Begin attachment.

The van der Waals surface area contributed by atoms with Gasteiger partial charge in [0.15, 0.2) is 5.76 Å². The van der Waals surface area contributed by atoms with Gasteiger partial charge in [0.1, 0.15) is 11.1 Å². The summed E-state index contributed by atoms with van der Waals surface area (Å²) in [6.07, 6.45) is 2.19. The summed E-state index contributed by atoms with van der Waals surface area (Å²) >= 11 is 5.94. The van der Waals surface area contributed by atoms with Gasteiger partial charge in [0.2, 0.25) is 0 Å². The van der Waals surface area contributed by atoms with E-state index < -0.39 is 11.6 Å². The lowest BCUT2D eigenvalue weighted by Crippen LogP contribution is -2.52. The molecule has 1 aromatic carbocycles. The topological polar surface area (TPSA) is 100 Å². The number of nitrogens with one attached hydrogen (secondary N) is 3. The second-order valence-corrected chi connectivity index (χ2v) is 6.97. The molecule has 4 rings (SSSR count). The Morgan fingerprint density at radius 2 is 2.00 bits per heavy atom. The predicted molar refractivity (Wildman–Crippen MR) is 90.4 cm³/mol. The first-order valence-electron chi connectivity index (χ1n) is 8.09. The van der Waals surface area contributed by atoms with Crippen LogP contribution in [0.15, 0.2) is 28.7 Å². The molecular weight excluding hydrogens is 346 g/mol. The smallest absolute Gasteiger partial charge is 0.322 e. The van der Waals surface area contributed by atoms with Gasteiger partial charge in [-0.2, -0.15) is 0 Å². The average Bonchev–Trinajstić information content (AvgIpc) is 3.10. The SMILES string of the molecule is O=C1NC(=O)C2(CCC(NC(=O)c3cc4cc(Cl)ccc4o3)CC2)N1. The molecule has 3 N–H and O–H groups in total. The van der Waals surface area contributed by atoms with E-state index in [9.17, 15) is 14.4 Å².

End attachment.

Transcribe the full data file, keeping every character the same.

The van der Waals surface area contributed by atoms with Gasteiger partial charge in [0.15, 0.2) is 5.76 Å². The van der Waals surface area contributed by atoms with Gasteiger partial charge in [0.1, 0.15) is 11.1 Å². The summed E-state index contributed by atoms with van der Waals surface area (Å²) in [6.07, 6.45) is 2.19. The summed E-state index contributed by atoms with van der Waals surface area (Å²) >= 11 is 5.94. The van der Waals surface area contributed by atoms with Gasteiger partial charge in [0.2, 0.25) is 0 Å². The van der Waals surface area contributed by atoms with E-state index < -0.39 is 11.6 Å². The lowest BCUT2D eigenvalue weighted by Crippen LogP contribution is -2.52. The molecule has 1 aromatic carbocycles. The topological polar surface area (TPSA) is 100 Å². The number of nitrogens with one attached hydrogen (secondary N) is 3. The second-order valence-corrected chi connectivity index (χ2v) is 6.97. The molecule has 4 rings (SSSR count). The Morgan fingerprint density at radius 2 is 2.00 bits per heavy atom. The predicted molar refractivity (Wildman–Crippen MR) is 90.4 cm³/mol. The first-order valence-electron chi connectivity index (χ1n) is 8.09. The van der Waals surface area contributed by atoms with Crippen LogP contribution in [0.15, 0.2) is 28.7 Å². The molecular weight excluding hydrogens is 346 g/mol. The smallest absolute Gasteiger partial charge is 0.322 e. The van der Waals surface area contributed by atoms with Gasteiger partial charge in [-0.2, -0.15) is 0 Å². The average Bonchev–Trinajstić information content (AvgIpc) is 3.10. The SMILES string of the molecule is O=C1NC(=O)C2(CCC(NC(=O)c3cc4cc(Cl)ccc4o3)CC2)N1. The molecule has 3 N–H and O–H groups in total. The van der Waals surface area contributed by atoms with E-state index in [9.17, 15) is 14.4 Å².